Rural entrepreneurship is best undertaken by the rural youth, say experts training them in the field. The rural population today is 70% which will reduce to 50%, indicating huge migration towards the cities. "This can be stopped by making youngsters look for opportunities already existing in their villages," says Manav Subodh, co-founder of 1 Million for 1 Billion (1M1B).
Subodh's enterprise - based in India, Vietnam and the US is aligned to the United Nations Sustainable Development Goals (UN SDGs) to focus on two key initiatives: Future Leaders, which is a 45 hour curriculum to develop leadership, entrepreneurship and job readiness skills.
Another startup Gurukool, a village co-innovation and testing lab takes innovations to the grassroots by co-creating business model with people in the villages. "In the last 3 years, we have trained over 110 young leaders and 50 plus entrepreneurs who have created jobs for more than 118 people and enhanced income of 328 plus people from underserved regions. We aim to democratise entrepreneurship education which is available to only a select few." His take on entrepreneurship is to take learning beyond the classroom.
But rural entrepreneurship need not be rooted in villages when products, innovation and services from the cities are provided to suit the rural ecosystem, says Nipun Mehrotra, chief digital officer, IBM India. "Around 60% of the companies who have utilised our digital platforms are from Tier II cities which only goes to show the increasing digital adoption from non-metros and expanding business opportunities in India's small towns," Mehrotra adds.
Rama Shankar Pandey, managing director of Hella India Lighting Ltd says, "If amenities of metro cities find a way in rural markets, youths will stay in smaller towns. We need a pool of trainers to teach local value creation ecosystem. Mentoring will yield better results if it is strategically matched with local requirements."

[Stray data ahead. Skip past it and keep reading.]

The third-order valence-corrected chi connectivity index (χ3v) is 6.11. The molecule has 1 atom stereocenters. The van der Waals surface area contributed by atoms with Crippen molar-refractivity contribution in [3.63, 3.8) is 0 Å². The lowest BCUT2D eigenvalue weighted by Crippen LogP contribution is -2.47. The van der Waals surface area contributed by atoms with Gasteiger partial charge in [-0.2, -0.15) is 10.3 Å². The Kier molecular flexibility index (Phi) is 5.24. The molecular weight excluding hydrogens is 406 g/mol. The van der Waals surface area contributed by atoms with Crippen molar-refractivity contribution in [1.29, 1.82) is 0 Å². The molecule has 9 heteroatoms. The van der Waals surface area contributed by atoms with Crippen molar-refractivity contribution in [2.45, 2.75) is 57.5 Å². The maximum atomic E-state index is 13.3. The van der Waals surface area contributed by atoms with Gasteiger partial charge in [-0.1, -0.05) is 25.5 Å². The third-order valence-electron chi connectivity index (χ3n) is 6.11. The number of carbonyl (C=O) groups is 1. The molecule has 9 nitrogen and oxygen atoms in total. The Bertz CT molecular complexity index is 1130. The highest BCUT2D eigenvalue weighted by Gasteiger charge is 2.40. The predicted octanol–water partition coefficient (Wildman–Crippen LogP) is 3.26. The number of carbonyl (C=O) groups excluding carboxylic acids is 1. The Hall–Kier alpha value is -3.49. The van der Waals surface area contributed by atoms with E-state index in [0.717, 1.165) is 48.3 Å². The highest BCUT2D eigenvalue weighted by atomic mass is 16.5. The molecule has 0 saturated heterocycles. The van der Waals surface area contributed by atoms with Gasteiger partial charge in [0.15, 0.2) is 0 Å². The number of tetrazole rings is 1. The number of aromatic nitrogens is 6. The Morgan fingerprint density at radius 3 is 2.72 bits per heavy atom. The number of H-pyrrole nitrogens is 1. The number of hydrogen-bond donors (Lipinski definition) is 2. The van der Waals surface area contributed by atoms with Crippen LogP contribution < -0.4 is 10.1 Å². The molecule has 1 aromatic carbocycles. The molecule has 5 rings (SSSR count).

Pandey's own experience is based on his company's forays in the field. "The three branches of our academy in villages of Andhra trains underprivileged youths, many of them have started their own enterprise in vehicle servicing and maintenance, others have dealerships in tier II & III cities to succeed by having skilled technicians. This stops local customers from going to larger cities for their vehicle servicing needs," he adds.
As long as entrepreneurship is tailored to suit local needs, it can help skill the youth to start their own ventures and earn a good livelihood.
Ruling the villages
I belong to an agricultural family from Purappemane village, Karnataka. Though I graduated from MITE college in Moodabidre with a BE in Mechanical Engineering and was initially inclined to work in the cities. I realised the need for exchange of resources between villages and cities for better sustainability. Following the Startup Gurukul fellowship, I formed the Dairy Co-operative Society in Belagera village where we have connected with the Karnataka Milk Federation (KMF) for the procurement of daily produced milk. At present, we have formed a co-operative society with a strength of 100 members which covers 80-100 milk farmer households.
— Manjunatha GN
I am from Modekurru village in Andhra Pradesh with a choir products startup, employing 30 people of which 15 are women. Though I completed my BE in Mechanical Engineering from JNTU (Jawaharlal Nehru Technological University, Kakinada), I decided to work towards a better environment. Having set up my choir products unit which today makes choir handicrafts, yarn, pith and organic manure, I have an annual turnover of almost Rs 1 core. Today, the women in my unit earn Rs 200/day while there was a time when they were sitting idle with nothing much to do.
— Krishna Sai